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Our friends at Talking Points Memo have been keeping a watch on the Siegelman affair. Since a Republican lawyer went forward with a sworn affidavit concerning the GOP plot to frame former Alabama Governor Don Siegelman–a plot involving Karl Rove, his Bama buddy William Canary, and U.S. Attorney Leura Canary (yes, they’re husband and wife)–few things have been as telling of the White House press corps(e) as their failure to ask a question about the affair.
Then last week, Bush and Rove went on the road . . . to the Heart of Dixie. And on Thursday, a reporter for the Huntsville Times popped the question to Rove directly. So how did Rove respond?
Rove was in Alabama on Thursday with President Bush as he toured the Browns Ferry nuclear plant in Athens. When asked about Siegelman’s allegations that he was pulling the puppet strings behind the ex-governor’s prosecution, Rove smiled and denied it. “I know nothing about any phone call,” Rove said.
Then a White House press aide stepped up and said, “What he meant to say was that he has no comment.”
Note Rove’s masterful non-denial denial. No one has ever suggested that Rove was in the phone call. To the contrary, it was a phone call among others about Rove. So his statement was not, in fact, a denial of anything. And note that immediate interpretive rebound by the unidentified press aide: “No comment.” How should that be construed? As England’s greatest lawyer, Thomas More, put it, Qui tacet consentit. He who fails to answer, states his consent.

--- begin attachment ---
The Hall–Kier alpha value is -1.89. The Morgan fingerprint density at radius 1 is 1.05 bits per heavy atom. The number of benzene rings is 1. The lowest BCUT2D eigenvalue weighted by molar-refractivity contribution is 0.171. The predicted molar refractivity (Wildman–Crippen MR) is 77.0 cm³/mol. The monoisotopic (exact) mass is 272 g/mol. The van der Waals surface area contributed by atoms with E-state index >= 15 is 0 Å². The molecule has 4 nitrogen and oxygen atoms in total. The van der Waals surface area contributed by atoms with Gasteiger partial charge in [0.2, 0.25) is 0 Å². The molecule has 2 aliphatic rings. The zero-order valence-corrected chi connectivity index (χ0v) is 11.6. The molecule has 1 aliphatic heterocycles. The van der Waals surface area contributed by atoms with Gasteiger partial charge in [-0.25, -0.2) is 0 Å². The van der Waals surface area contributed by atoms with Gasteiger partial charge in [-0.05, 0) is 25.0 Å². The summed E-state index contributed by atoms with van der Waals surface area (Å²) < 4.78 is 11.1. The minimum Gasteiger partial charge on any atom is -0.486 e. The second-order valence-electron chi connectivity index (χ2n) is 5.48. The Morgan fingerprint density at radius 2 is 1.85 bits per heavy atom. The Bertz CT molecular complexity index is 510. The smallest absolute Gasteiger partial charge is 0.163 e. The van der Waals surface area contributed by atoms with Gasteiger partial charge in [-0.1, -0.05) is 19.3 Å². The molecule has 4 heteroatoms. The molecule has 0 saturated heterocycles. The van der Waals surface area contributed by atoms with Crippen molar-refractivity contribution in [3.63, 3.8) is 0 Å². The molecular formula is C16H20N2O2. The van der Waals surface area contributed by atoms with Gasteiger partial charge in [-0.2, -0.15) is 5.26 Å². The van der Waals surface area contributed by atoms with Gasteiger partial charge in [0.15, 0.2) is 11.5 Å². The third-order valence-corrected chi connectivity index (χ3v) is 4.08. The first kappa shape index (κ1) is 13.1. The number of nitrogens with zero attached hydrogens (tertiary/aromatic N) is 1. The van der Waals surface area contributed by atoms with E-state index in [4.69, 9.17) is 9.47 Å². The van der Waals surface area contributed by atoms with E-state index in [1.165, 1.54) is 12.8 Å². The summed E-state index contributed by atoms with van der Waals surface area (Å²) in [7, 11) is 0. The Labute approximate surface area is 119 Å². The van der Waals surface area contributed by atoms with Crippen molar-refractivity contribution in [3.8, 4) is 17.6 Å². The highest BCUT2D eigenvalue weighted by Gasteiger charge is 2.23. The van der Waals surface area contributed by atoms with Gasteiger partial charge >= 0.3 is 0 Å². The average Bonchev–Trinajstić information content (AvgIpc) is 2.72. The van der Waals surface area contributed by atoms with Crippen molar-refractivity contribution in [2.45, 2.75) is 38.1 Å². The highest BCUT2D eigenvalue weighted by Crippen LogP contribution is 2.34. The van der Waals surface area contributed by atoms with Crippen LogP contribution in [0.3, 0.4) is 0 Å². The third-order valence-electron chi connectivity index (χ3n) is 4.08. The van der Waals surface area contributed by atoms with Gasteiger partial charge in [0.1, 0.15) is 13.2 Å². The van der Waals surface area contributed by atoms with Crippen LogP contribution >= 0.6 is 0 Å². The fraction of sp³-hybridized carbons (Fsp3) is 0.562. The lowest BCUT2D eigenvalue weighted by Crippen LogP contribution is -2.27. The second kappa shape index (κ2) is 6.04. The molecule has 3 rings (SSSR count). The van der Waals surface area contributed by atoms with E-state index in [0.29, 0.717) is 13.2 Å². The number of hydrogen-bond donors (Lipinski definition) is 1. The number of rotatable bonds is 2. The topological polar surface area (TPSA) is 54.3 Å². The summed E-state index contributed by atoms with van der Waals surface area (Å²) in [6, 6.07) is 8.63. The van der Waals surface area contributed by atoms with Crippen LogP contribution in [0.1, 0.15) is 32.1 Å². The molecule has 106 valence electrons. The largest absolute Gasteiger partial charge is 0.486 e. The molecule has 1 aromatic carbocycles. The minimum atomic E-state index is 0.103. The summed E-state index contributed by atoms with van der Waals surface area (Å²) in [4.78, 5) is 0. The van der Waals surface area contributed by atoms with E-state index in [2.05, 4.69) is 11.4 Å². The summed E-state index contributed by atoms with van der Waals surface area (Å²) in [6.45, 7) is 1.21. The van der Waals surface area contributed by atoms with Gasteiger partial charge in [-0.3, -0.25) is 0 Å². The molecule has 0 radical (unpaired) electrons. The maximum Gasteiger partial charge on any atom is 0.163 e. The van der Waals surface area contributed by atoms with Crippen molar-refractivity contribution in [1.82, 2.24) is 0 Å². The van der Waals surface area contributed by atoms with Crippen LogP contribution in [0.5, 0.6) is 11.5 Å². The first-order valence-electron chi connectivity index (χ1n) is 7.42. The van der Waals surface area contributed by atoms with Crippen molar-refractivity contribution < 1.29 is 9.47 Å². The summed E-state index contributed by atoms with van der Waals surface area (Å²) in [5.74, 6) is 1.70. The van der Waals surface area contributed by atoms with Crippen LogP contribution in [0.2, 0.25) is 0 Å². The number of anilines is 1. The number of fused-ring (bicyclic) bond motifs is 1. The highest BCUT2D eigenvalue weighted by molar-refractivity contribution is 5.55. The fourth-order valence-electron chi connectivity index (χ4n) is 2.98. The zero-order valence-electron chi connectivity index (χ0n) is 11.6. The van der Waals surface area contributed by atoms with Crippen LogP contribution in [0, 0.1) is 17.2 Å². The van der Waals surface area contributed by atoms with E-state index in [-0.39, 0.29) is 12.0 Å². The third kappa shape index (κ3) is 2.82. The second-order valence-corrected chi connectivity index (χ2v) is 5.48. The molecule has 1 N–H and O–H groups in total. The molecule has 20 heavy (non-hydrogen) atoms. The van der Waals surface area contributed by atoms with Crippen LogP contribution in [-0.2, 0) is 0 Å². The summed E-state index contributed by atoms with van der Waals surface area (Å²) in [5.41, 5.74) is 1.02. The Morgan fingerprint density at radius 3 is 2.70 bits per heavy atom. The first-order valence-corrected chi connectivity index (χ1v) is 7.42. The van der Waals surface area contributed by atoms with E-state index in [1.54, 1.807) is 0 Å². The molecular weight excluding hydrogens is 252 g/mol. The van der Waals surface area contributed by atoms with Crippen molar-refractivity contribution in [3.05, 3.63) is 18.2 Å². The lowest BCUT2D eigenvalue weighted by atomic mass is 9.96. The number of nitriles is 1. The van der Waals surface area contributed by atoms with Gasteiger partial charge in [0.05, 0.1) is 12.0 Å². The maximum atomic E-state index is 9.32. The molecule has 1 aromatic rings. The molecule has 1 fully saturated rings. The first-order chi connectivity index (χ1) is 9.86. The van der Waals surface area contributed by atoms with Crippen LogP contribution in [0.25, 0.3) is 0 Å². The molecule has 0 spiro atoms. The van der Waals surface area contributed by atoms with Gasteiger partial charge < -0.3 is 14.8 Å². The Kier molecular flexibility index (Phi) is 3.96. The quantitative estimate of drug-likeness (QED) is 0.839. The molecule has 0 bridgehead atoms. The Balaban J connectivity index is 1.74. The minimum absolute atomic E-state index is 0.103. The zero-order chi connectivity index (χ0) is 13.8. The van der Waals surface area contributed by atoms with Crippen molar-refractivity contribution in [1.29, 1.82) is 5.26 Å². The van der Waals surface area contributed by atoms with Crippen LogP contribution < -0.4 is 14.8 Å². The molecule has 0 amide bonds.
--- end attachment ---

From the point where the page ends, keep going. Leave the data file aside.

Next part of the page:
More from Scott Horton:
Six Questions — October 18, 2014, 8:00 pm
Nathaniel Raymond on CIA interrogation techniques.
Mark Denbeaux on the NCIS cover-up of three “suicides” at Guantánamo Bay Detention Camp
Number of African countries with vaccination rates higher than that of the United States:
Iowa urologists reported that only a minor portion of locker-room teasing arises from “the presence of excess foreskin”; most teasing targets small penises.
A farmer in Surrey, England, was ordered by the Reigate and Banstead Borough Council to tear down his cannon-equipped castle, which he had built secretly and then concealed behind hay bales.
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“Shelby is waiting for something. He himself does not know what it is. When it comes he will either go back into the world from which he came, or sink out of sight in the morass of alcoholism or despair that has engulfed other vagrants.”